DT 28229 – Big Dave's Crossword Blog
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DT 28229

Daily Telegraph Cryptic No 28229

Hints and tips by Miffypops

+ – + – + – + – + – + – + – +

BD Rating – Difficulty ** Enjoyment ****

Good Morning from the heart of Downtown L I. The sun is shining brilliantly. We cannot see it but it is shining. It always shines. Behind the darkest clouds it still shines.

Rufus is fairly benign today although the south east corner took a little longer to solve than normal.

Below are some hints and tips which should either

  1. Give you a push towards an answer you have trouble solving
  2. Explain the workings of the clue so that you know why your answer is correct

Definitions are underlined. If none of the above helps please ask away. An explanation will quickly appear.

Please leave a comment telling us what you thought.


1a    Gloomy study to cause depression (6)
SADDEN: Take an adjective meaning unhappy (gloomy) and add our usual crosswordland study

4a    Woman‘s resignation (8)
PATIENCE: Double definition. The first one being a girl’s name

9a    Assimilate sailor’s world? (6)
ABSORB: Our regular sailor followed by the S from ‘S and a description of what our world is. The sailor can be found in the usual suspects section and our world is spherical.

10a    Each vies desperately and is successful (8)
ACHIEVES: Anagram (desperately) of EACH VIES. I thought it was I before E except after C

12a    Animal with neck fur and round head (4)
BOAR: A long thin furry scarf is followed by the first letter (head) of the word R(ound)

13a    Ends Lagos riots (5)
GOALS: Anagram (riots) of LAGOS

  ARVE Error: need id and provider

14a    Beat in golf round (4)
FLOG: Reverse the word GOLF as indicated by the word round.

17a    Have no attraction — as unprofitable investments do? (4,8)
LACK INTEREST: Two definitions of the same thing here. The second suggesting that no capital is earned from money loaned out

20a    I catch pastor out in terrible circumstances (12)

23a    A race of trees (4)
OAKS: One of the classic horse races. Not the Derby, the St Ledger, the 1000 Guineas or the 2000 Guineas. That is the total sum of my knowledge of horse Racing. Naming the five classics.

24a    It may be in a bank or in circulation (5)
BLOOD: A double definition. What circulates in your veins might end up in a bank if you are a donor.

  ARVE Error: need id and provider

25a    Some backing from the choir trebles for a small group (4)
TRIO: A rekrul clue. The answer is hidden within the words of the clue indicated by the single word some. The word is reversed as indicated by the word backing. Happy hunting. If you can be bothered. The answer is obvious from the definition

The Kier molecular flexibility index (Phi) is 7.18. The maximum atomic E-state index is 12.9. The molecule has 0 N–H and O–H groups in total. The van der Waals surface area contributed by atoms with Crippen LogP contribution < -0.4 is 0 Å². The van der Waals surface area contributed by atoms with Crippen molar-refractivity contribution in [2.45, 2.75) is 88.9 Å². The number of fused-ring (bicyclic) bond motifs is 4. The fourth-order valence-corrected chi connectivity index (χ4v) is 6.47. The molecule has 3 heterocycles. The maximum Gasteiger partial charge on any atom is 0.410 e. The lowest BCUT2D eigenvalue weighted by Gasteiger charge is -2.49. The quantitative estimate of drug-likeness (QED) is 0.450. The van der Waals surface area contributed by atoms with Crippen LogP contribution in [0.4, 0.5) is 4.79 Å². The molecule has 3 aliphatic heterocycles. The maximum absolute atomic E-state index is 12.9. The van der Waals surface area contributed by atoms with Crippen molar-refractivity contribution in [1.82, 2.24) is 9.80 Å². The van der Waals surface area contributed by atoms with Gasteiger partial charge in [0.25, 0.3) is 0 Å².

28a    Tom rings, expresses disapproval (8)
CATCALLS: Split 3,5 we have what animal a tom is followed by a verb meaning rings or telephones somebody

29a    One infiltrates at front, to no avail (2,4)
IN VAIN: Split 2,3 a term meaning at the front has the letter that looks like the number one inserted (one infiltrated) The three letter word is defined as such: the foremost part of a group of people moving or preparing to move forwards, especially the foremost division of an advancing military force.

  ARVE Error: need id and provider

30a    Label in new seed bed (8)
DESCRIBE: Place a type of bed usually used for a baby inside an anagram (new) of SEED

31a    Race of one’s life? (6)
CAREER: Double definition the first meaning to move swiftly and in an uncontrolled way.


1d    Let’s beat crashes with this (4,4)
SEAT BELT: Anagram (crashes) of LETS BEAT

2d    Bulletin carelessly pasted to front of church (8)
DESPATCH: Add an anagram (carelessly) of PASTED to the first two (front) letters of the word CH(urch)

3d    Have a rewarding job (4)
EARN: Take a wage from one’s job

5d    A decked-up election car displaying rate increase (12)
ACCELERATION: The A from the clue followed by an anagram (decked up) of ELECTION CAR. This clue has a great surface and a killer anagram indicator

6d    Something in the garden that provides colour for the eye (4)
IRIS: A flower is also the coloured part of the eye. Mine are seductive brown. What colour are yours?

7d    Books with opposing points about love, in a way (6)
NOVELS: Place opposing points of the compass around an anagram (in a way) of LOVE

8d    Flag Officer? (6)
ENSIGN: Double definition. The first being a flag or standard, especially a military or naval one indicating nationality.

11d    Team for shooting gameWolves? (8,4)
FOOTBALL CLUB: Shooting here means kicking in order to score a goal. Wolves or Wolverhampton Wanderers are an example of those businesses that do so. My Son In Law supports Wolves. I am lumbered with the laughing stock Coventry City although I never watch them. I only watch Rugby Union matches.

  ARVE Error: need id and provider

15d    I’d turned up with vehicle for piece of furniture (5)
DIVAN: Reverse I’D from the clue and add a covered motor vehicle, typically without side windows, used for transporting goods or people.

16d    A Caledonian race meeting (5)
ASCOT: A from the clue followed by a native of Caledonia (Scotland) gives the name of a racecourse in Berkshire

18d    Need little time? (8)